Right Thinking From The Left Coast
I find that the harder I work, the more luck I seem to have. - Thomas Jefferson

Beware Gifts Bearing Greeks, Part II
by

With a caveat that the sequel is rarely as good as the original....

I wanted to follow up on Hal’s post from a couple of days ago on the financial turmoil that’s been going on in Greece.  This has been an object of somewhat obsessive attention over at Zerohedge the past few weeks, and the focus has largely been on the similarities between this and what happened when TARP was being debated.  While I can certainly see this as applied to a continental rather than national scale, I think the implications here are far greater.

In my opinion, what is going on in Greece marks it as a bellwether on the survivability of the EU in the short-term, and the welfare state in the long-term. The EU has two choices--1) come up with some sort of bailout plan for a member nation who, economically speaking, is something of a red-headed stepchild due to its lack of economic diversity (most jobs in Greece are in government or tourism); or 2) tell them “Sorry, we can’t throw good money after bad,” and Greece ends up leaving the EU to go back to a vastly devalued Drachma.

If the EU picks the first option, it’s going to open the floodgates.  Italy, Portugal, Spain, and Ireland are all in way over their heads in government debt, with France, the UK, and Germany not too far behind.  It will be impossible for the more stable members of the EU to justify denying bailouts to the the other PIIGS, when they spent all this time agonizing over how to fix the problem and came up with a bailout as the way to fix things.  The “austerity measures” put in by Greece are a joke, because it doesn’t change the fundamental culture of entitlement that’s infected the populace, so they’ll likely end up having to come back to the trough again in a year or so begging for more.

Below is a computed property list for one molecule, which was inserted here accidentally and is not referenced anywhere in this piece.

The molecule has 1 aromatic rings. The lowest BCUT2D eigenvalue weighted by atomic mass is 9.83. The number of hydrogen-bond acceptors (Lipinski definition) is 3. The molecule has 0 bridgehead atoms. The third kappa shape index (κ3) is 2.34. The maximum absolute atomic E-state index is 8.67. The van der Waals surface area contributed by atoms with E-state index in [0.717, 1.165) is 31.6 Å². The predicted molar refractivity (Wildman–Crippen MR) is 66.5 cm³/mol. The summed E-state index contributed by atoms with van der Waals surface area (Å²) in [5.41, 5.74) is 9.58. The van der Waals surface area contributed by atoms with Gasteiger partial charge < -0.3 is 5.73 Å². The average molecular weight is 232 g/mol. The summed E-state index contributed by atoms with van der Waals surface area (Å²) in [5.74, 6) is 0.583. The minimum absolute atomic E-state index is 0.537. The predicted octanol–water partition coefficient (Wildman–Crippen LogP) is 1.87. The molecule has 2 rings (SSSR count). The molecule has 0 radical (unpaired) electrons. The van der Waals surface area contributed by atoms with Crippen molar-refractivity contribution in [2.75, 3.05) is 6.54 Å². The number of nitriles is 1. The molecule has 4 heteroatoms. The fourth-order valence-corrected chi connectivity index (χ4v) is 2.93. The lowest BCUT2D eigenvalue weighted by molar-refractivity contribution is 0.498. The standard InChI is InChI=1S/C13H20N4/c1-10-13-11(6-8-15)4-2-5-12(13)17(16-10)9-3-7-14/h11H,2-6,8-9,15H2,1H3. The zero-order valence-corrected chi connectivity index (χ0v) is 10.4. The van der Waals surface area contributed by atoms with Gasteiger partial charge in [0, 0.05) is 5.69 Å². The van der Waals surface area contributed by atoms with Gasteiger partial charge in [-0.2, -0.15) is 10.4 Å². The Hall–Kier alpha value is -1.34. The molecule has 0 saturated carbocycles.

If the second option is chosen, what motivation would Greece or the other PIIGS have to stay in the EU?  The whole idea behind the EU was to create an economic superpower that could compete with the US and Russia for global trade.  If the EU won’t prop up a member of its own economic alliance, why should Italy or Spain or Portugal bother staying in?  Better to just cut loose and try to figure things out on their own without subjecting the country’s citizens to endless agonizing uncertainty on the economic direction of the nation.